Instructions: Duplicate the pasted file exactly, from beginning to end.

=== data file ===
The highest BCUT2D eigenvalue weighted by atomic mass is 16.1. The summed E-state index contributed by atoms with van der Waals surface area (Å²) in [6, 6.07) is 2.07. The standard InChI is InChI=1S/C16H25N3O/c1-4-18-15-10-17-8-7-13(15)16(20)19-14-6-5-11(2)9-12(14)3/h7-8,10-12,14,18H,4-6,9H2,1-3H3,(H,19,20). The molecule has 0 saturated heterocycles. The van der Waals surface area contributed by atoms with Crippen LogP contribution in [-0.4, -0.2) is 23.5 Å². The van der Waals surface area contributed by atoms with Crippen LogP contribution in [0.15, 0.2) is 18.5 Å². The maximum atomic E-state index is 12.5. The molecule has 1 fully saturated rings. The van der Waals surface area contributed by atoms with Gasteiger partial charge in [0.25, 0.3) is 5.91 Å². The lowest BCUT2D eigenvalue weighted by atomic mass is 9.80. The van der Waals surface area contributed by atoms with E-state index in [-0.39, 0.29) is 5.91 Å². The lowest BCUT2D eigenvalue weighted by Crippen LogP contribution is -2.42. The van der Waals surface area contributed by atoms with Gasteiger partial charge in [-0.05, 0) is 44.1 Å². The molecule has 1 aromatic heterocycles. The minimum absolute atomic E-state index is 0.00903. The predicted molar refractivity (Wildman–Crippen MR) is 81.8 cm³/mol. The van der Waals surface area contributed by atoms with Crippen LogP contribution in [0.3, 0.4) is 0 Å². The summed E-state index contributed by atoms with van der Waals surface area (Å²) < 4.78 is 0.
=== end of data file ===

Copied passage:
The highest BCUT2D eigenvalue weighted by atomic mass is 16.1. The summed E-state index contributed by atoms with van der Waals surface area (Å²) in [6, 6.07) is 2.07. The standard InChI is InChI=1S/C16H25N3O/c1-4-18-15-10-17-8-7-13(15)16(20)19-14-6-5-11(2)9-12(14)3/h7-8,10-12,14,18H,4-6,9H2,1-3H3,(H,19,20). The molecule has 0 saturated heterocycles. The van der Waals surface area contributed by atoms with Crippen LogP contribution in [-0.4, -0.2) is 23.5 Å². The van der Waals surface area contributed by atoms with Crippen LogP contribution in [0.15, 0.2) is 18.5 Å². The maximum atomic E-state index is 12.5. The molecule has 1 fully saturated rings. The van der Waals surface area contributed by atoms with Gasteiger partial charge in [0.25, 0.3) is 5.91 Å². The lowest BCUT2D eigenvalue weighted by atomic mass is 9.80. The van der Waals surface area contributed by atoms with E-state index in [-0.39, 0.29) is 5.91 Å². The lowest BCUT2D eigenvalue weighted by Crippen LogP contribution is -2.42. The van der Waals surface area contributed by atoms with Gasteiger partial charge in [-0.05, 0) is 44.1 Å². The molecule has 1 aromatic heterocycles. The minimum absolute atomic E-state index is 0.00903. The predicted molar refractivity (Wildman–Crippen MR) is 81.8 cm³/mol. The van der Waals surface area contributed by atoms with Crippen LogP contribution in [0.3, 0.4) is 0 Å². The summed E-state index contributed by atoms with van der Waals surface area (Å²) < 4.78 is 0.